In an effort to motivate and reward employees, companies often mistakenly develop bonus and reward programs that ultimately sabotage the overall health of their business.
While rewarding employees is valuable, you must consider the backlash of a poorly-designed incentive plan. In the end, every bonus program should be built on a solid foundation that ensures the long-term financial security of the business first.
Let’s look at three steps you can take to ensure your employee bonus program is not sabotaging the health of your business:
Determine the Threshold.
In order to ensure the long-term financial security of the business, we recommend determining a threshold that must be met or exceeded before you start to pay out the bonus.
Many companies use a profit-sharing model; you know: we get a dollar, we share a dollar. However, simply using profit as a base for your bonus program could also cause some problems. For instance: profit sharing doesn’t typically include any financial expenditures outside of standard operating expenses. Have you ever heard a business owner bemoan the fact that the employees were making more than the company? This is likely due to a profit sharing bonus model.
Another, more sustainable, option is to set your threshold based on a profit gain. This differs from profit sharing because you establish where your bonus payout will start by determining what your short- and long-term company needs are after you break even and begin to make a profit. For example, you might include items such as taxes, capital expenditures or dividends when you establish your threshold. Any amount of profit beyond the threshold is now what the company can share with employees. The more you exceed the threshold, the more the bonus pool can grow.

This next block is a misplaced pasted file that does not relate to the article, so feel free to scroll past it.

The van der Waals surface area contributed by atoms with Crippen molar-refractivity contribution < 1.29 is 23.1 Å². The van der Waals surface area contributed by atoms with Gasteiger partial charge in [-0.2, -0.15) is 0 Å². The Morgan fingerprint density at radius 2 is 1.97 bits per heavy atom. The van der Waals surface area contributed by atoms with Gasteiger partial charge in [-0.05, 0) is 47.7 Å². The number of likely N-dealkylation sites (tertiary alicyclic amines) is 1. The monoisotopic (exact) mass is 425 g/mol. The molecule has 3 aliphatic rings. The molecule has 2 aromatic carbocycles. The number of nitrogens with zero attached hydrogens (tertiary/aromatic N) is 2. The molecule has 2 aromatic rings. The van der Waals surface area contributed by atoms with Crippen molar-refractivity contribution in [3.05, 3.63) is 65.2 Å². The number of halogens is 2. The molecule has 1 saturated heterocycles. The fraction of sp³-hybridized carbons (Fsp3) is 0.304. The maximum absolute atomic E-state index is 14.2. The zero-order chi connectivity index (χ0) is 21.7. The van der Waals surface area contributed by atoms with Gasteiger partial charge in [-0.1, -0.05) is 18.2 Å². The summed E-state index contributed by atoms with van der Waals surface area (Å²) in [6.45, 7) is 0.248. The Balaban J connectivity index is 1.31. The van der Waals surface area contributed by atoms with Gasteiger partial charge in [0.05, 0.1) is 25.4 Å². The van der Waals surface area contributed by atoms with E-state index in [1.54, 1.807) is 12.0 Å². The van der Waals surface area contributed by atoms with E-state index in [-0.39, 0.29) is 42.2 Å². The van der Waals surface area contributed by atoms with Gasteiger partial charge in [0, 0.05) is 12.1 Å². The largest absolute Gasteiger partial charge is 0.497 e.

So, what if you’re having a phenomenal year? You’re exceeding your threshold by amounts you never thought possible…do you just keep paying a larger and larger bonus? To an extent, yes. But remember, we’re still concerned about the long-term security of the business…a limitless bonus might not be the best choice. That’s why it’s important to set incremental goals and to determine where the bonus pool will begin, as well as where you will cap it.
Determine the Bonus Pool.
The simplest way to determine a meaningful bonus pool is to calculate it as a percent of salary. This way, everyone is receiving a bonus proportionate to their annual wages and the bonus pool can be easily calculated.
For example, if your annual payroll is $3,000,000, you might decide to pay a maximum bonus of 20% of wages. This means, in total, your maximum payout is $600,000 – assuming you meet the goals that warrant a max payout. Determining a bonus pool also puts a cap on the bonus, further ensuring the long-term success of the company.
Now that you know your maximum bonus pool, you need to decide when you’ll pay the bonus. Will you pay it all at once, or break the payouts into smaller chunks?
Determine the Payout Schedule.
Given the threshold and bonus pool example above, you’re now estimating a maximum bonus payout of $600,000. So, when do you pay it? Naturally, your reaction might be to pay the sum of the bonus at the end of the year. This tactic is frequently used because, frankly; it’s easy and also promises all financial goals are met before the bonus is distributed.
A downfall of the year-end payout model is that employees could lose sight of the goal because the reward is removed from the behavior that earned the bonus. As a result, teams usually miss the bonus goal or will end up breaking their necks during the last quarter trying to meet a goal they could have been (and should have been) steadily working towards all year long.
The solution? Consider breaking up your overall bonus goal and payout into fiscal quarters, tied to quarterly goals that allow employees to earn a portion of the maximum payout throughout the year. This method guarantees you’ve done what’s necessary to work towards the end-goal and you keep employee motivation up by providing rewards throughout the year; always ensuring that your company has met the financial goal that correlates with each payout schedule.
Of course, you would never intentionally sabotage your business with your bonus plan. But, if your current bonus program is without a strong threshold, a clear and reasonable bonus pool and a payout schedule, you could be compromising the future of your company.